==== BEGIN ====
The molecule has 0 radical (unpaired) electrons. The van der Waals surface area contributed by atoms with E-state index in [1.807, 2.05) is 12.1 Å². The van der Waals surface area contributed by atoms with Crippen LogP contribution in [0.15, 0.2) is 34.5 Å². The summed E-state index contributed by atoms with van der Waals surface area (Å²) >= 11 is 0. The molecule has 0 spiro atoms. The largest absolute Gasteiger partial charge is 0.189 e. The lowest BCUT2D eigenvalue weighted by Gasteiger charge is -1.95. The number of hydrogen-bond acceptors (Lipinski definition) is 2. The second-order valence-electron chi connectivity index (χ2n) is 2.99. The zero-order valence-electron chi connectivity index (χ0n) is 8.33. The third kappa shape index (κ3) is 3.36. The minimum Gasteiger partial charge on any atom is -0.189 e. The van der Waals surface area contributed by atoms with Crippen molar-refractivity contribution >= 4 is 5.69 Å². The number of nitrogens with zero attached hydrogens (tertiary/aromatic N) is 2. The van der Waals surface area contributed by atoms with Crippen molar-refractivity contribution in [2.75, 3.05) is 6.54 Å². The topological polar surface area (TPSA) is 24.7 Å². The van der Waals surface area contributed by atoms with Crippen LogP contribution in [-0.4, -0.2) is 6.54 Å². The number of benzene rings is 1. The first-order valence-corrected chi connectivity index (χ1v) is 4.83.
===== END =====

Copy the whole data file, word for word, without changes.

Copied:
The molecule has 0 radical (unpaired) electrons. The van der Waals surface area contributed by atoms with E-state index in [1.807, 2.05) is 12.1 Å². The van der Waals surface area contributed by atoms with Crippen LogP contribution in [0.15, 0.2) is 34.5 Å². The summed E-state index contributed by atoms with van der Waals surface area (Å²) >= 11 is 0. The molecule has 0 spiro atoms. The largest absolute Gasteiger partial charge is 0.189 e. The lowest BCUT2D eigenvalue weighted by Gasteiger charge is -1.95. The number of hydrogen-bond acceptors (Lipinski definition) is 2. The second-order valence-electron chi connectivity index (χ2n) is 2.99. The zero-order valence-electron chi connectivity index (χ0n) is 8.33. The third kappa shape index (κ3) is 3.36. The minimum Gasteiger partial charge on any atom is -0.189 e. The van der Waals surface area contributed by atoms with Crippen molar-refractivity contribution >= 4 is 5.69 Å². The number of nitrogens with zero attached hydrogens (tertiary/aromatic N) is 2. The van der Waals surface area contributed by atoms with Crippen molar-refractivity contribution in [2.75, 3.05) is 6.54 Å². The topological polar surface area (TPSA) is 24.7 Å². The van der Waals surface area contributed by atoms with Crippen LogP contribution in [-0.4, -0.2) is 6.54 Å². The number of benzene rings is 1. The first-order valence-corrected chi connectivity index (χ1v) is 4.83.